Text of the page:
I love reading because my mom encouraged me to find the books I found interesting and while I do occasionally enjoy something outside my usual tastes like To Kill A Mockingbird or that Robin Hood book I recently finished for Chapter By Chapter I wasn’t forced to read these things most of the time. Even that English teacher I mentioned at least tried to work with me through her biases (more or less) that one time, so be careful how you get your kids to read. As for you authors, this isn’t a discussion about how to write a good prose novel. This is an overview of the strengths and weaknesses of each media format and genre and there are better sites out there to discuss improving your writing. I love books but not everyone does and that’s fine. We all read something, even if it’s a short story on a fanfiction site or just the owner’s manual. Reading is great, but it can’t do everything. Yet somehow books and movies because the most approved forms of storytelling by the “more civilized than you” folks. We’ll talk about that at some point but we have more ground to cover in the art of storytelling.

About ShadowWing Tronix

A would be comic writer looking to organize his living space as well as his thoughts. So I have a blog for each goal. :)

4 responses »

  1. Sean says:

    Was that our 9th grade English teacher who looked down upon your science fiction reading choices?


  2. […] by different artists, but it still is something that needs to be kept in mind. It also has all the strengths and weaknesses of prose in that you have to make the sound effects and voices in your head. On the other hand you […]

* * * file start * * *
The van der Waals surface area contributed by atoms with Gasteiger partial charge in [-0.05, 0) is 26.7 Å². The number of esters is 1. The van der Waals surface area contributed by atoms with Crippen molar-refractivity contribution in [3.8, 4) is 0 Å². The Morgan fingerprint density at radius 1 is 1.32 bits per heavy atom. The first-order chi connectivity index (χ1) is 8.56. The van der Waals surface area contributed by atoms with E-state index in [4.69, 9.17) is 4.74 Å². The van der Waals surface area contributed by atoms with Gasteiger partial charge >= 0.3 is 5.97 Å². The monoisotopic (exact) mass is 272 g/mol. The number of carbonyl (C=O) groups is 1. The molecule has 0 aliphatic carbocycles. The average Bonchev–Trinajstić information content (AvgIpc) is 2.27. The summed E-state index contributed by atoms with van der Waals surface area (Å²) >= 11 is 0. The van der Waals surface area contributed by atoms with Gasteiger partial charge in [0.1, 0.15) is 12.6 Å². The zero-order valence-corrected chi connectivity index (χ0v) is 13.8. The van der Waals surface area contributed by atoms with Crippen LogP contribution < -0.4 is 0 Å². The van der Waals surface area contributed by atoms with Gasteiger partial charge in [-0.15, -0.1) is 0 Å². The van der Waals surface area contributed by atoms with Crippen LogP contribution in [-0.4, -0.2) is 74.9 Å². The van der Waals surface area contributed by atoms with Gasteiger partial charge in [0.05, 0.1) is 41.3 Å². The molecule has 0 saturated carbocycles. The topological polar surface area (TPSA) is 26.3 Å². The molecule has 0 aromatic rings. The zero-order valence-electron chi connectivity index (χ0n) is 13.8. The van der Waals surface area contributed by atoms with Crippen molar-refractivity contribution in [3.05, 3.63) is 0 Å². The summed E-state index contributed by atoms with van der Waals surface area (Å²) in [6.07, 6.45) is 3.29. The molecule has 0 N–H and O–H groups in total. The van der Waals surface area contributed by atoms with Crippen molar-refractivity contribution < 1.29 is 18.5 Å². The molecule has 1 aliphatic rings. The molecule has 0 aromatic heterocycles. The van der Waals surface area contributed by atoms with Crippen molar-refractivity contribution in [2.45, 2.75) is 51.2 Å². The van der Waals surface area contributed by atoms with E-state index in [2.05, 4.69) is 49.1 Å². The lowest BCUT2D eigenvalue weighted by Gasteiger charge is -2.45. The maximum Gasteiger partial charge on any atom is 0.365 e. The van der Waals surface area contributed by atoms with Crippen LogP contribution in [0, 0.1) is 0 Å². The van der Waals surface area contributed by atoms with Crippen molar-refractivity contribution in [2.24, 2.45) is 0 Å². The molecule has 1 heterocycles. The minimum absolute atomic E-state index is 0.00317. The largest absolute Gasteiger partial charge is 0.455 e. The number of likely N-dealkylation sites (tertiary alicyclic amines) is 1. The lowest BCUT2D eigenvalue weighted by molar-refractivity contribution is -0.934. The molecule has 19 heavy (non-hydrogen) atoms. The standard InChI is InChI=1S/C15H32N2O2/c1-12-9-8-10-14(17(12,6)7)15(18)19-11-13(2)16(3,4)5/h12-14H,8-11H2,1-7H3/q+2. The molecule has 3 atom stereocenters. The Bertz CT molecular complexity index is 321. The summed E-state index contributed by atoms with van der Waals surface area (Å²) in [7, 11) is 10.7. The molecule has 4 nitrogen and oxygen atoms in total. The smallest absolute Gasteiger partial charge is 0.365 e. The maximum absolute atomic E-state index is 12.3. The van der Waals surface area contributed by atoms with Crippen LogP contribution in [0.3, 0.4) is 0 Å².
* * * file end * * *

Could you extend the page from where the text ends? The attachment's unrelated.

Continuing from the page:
3. […] various forms of storytelling to go over their strengths and weaknesses. Whether it’s been prose versus comics, animation versus live-action or even drawing vs computer (and that’s not even […]


  4. […] that they are), or bring in novelists who don’t understand how comics tell a story versus prose stories like novels. These writers seem to hate any form of criticism, trying to write it off as bigotry of one sort of […]


Leave a Reply

Fill in your details below or click an icon to log in:

WordPress.com Logo

You are commenting using your WordPress.com account. Log Out /  Change )

Twitter picture

You are commenting using your Twitter account. Log Out /  Change )

Facebook photo

You are commenting using your Facebook account. Log Out /  Change )

Connecting to %s